14th September 2020
An important and timely report is published this week by The Paulson Institute, The Nature Conservancy, and Cornell Atkinson Centre for Sustainability. It makes the economic case for valuing nature, and explores innovative financing mechanisms, policies, and solutions that could help close the biodiversity financing gap.
What is the “biodiversity financing gap”?
This is the gap between the amount currently spent on biodiversity conservation, and the amount actually needed. In 2019, this was estimated to be between US $598 billion and $824 billion globally per year 1.
Bridging this gap is vital to combat the accelerating biodiversity loss driven by humans across the Earth. Climate change, also driven by human activities, is exacerbating further these dramatic declines.
How do we bridge the gap?
The report outlines a set of nine wide-ranging financial and policy mechanisms, each with specific recommendations to follow. It makes the case that, if scaled correctly through the right public policies and private sector actions, then the biodiversity funding gap can be substantively closed over the next decade.
These mechanisms cover,
It makes the case overall, that addressing the biodiversity funding gap will require a transformational shift in the way markets, and the discipline of economics more broadly, value nature. For this shift to be effective, it will need to be reflected across public and private sectors as well as the general public.
A key role for government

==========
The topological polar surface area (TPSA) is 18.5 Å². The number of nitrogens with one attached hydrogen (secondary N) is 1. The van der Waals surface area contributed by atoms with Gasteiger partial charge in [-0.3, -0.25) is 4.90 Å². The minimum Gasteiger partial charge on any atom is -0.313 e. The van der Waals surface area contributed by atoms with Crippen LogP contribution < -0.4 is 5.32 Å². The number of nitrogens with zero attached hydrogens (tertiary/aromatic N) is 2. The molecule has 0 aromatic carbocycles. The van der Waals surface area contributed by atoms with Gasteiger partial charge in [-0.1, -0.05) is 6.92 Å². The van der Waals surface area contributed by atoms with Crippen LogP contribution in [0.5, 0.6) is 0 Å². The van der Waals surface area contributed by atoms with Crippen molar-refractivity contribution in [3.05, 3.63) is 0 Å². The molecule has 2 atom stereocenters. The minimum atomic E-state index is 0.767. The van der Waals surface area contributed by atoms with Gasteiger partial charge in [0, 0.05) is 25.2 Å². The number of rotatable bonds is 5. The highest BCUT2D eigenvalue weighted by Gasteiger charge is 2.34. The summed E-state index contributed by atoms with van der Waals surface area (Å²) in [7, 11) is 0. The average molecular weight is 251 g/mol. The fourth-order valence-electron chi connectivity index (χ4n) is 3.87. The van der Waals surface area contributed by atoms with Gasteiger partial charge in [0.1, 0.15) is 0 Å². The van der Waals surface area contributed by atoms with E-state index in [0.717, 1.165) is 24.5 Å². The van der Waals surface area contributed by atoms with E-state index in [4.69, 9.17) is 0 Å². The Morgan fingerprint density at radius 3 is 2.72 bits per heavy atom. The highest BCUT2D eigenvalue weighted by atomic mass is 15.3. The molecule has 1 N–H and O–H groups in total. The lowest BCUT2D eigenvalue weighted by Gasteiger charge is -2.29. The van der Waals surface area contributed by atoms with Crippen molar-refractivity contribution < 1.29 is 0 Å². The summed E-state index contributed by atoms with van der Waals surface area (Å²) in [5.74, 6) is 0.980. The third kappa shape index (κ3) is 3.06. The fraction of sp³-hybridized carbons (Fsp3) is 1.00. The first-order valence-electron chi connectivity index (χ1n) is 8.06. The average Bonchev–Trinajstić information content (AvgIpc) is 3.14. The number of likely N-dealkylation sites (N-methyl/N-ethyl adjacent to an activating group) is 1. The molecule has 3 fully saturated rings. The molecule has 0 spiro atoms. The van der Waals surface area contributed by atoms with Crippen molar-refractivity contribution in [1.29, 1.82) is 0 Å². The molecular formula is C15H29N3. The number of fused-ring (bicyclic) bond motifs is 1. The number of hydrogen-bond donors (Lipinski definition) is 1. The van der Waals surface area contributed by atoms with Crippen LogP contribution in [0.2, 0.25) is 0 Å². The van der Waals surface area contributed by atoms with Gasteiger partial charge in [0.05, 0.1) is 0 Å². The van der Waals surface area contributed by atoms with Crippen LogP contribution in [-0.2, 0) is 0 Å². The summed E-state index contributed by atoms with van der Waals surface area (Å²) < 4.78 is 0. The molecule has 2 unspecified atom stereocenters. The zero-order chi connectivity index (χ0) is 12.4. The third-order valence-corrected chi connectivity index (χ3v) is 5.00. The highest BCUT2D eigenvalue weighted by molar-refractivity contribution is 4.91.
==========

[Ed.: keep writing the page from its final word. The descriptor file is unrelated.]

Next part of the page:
The report also places strong emphasis on the vital role governments across the world need to play to bring about change. Indeed the key finding among the reports overarching recommendations, stated “that governments must undertake catalytic policy reforms to unleash biodiversity funding”. To help bring this about, the report sets out six overarching recommended actions, that complement and accelerate the nine financial and policy mechanisms.
Failing to address the hugely alarming decline in biodiversity globally presents profound risks to human societies. Taken together these social, economic and environmental risks make an overwhelming case for protecting and enhancing our planets stock of natural capital. This is before we consider that the intrinsic ‘value’ of nature is ultimately unquantifiable, and we have a duty to protect it. To achieve our goal to increase long-term investment in biodiversity, joined-up action across public, and private sectors will be required within a robust framework from government, the report published this week provides many practical recommendations to help us get there.
Read the full report here.
An official online launch event for the report takes place on Thursday 17 September, register for the live event here
1 Financing Nature: Closing the Global Biodiversity Financing Gap